Session

Session 10 2022

Start Date

10-27-2022 12:00 AM

Abstract

Along Australian inland waterways, a number of man-made horseshoe obstacles were built for centuries. The permanent structures interacted with the streamflow across a wide range of water discharges including when they are fully-submerged. Their use ranged from water holes and fish trap at low to moderate flows, to large bed roughness and turbulent manipulation at large water discharges. The aim of the study was to gain a sound physical understanding of the hydraulic operation of horseshoe obstacle across a broad range of submergence ratio, ranging from low flows and emergent obstacle to major floods with fully-submerged structures. In this laboratory study, the physical modelling of permeable horseshoe obstacle was undertaken under controlled flow conditions, based upon a Froude similitude. Two physical models were built corresponding to a 5:1 and 20:1 geometric scaling ratio for typical riverine structures. The scale models were 3D-printed with random pattern and a porosity of 0.27, close to the porosity of rockfill material. The physical observations included visual observations, three-dimensional free-surface profiles and detailed velocity measurements. The physical observations showed a broad range of flow patterns, depending upon the submergence ratio. The porosity of the obstacle facilitated some interactions between the seepage and recirculation region, leading to changes in the wake region and its turbulence, compared to a impervious obstacle with the same shape.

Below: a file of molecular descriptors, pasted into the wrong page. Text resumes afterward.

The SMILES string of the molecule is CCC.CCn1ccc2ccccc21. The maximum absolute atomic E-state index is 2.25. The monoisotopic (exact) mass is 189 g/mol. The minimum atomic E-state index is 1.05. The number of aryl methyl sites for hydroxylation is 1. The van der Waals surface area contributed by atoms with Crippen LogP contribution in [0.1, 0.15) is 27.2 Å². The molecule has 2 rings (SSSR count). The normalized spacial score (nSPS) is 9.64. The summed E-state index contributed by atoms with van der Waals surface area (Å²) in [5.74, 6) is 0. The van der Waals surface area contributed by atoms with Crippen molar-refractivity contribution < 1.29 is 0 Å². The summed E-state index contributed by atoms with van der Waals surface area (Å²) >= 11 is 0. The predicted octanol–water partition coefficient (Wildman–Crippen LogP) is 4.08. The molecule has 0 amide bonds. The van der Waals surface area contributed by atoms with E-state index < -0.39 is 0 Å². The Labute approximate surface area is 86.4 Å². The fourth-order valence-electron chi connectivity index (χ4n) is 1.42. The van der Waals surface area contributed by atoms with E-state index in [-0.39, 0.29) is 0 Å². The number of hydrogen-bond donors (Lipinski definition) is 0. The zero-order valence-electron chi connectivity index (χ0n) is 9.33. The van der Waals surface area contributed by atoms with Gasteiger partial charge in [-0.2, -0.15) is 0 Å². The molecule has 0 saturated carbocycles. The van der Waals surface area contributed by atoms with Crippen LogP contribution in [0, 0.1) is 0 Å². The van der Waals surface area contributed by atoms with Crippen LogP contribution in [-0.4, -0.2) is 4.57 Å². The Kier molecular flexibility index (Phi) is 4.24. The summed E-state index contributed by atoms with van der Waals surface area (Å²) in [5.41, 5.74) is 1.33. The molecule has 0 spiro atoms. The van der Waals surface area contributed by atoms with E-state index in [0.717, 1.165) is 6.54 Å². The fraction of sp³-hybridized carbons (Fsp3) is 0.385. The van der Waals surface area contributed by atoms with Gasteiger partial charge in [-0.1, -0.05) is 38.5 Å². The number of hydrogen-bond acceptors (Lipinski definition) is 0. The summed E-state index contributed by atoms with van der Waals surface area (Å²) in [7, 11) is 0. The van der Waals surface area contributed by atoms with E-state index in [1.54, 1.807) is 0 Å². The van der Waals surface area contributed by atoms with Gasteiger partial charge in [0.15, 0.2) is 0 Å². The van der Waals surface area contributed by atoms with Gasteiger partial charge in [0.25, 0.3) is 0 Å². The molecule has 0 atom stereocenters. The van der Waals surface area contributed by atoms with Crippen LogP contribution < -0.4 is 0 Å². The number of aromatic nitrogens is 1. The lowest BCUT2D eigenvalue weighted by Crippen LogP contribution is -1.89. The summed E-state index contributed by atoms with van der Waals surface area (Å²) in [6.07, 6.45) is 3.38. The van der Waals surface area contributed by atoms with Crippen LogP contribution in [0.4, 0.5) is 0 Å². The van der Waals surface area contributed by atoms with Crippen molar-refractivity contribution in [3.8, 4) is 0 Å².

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Oct 27th, 12:00 AM

Hydrodynamics of Permeable Horseshoe Obstacle in Fluvial Environment: A Physical Modelling

Along Australian inland waterways, a number of man-made horseshoe obstacles were built for centuries. The permanent structures interacted with the streamflow across a wide range of water discharges including when they are fully-submerged. Their use ranged from water holes and fish trap at low to moderate flows, to large bed roughness and turbulent manipulation at large water discharges. The aim of the study was to gain a sound physical understanding of the hydraulic operation of horseshoe obstacle across a broad range of submergence ratio, ranging from low flows and emergent obstacle to major floods with fully-submerged structures. In this laboratory study, the physical modelling of permeable horseshoe obstacle was undertaken under controlled flow conditions, based upon a Froude similitude. Two physical models were built corresponding to a 5:1 and 20:1 geometric scaling ratio for typical riverine structures. The scale models were 3D-printed with random pattern and a porosity of 0.27, close to the porosity of rockfill material. The physical observations included visual observations, three-dimensional free-surface profiles and detailed velocity measurements. The physical observations showed a broad range of flow patterns, depending upon the submergence ratio. The porosity of the obstacle facilitated some interactions between the seepage and recirculation region, leading to changes in the wake region and its turbulence, compared to a impervious obstacle with the same shape.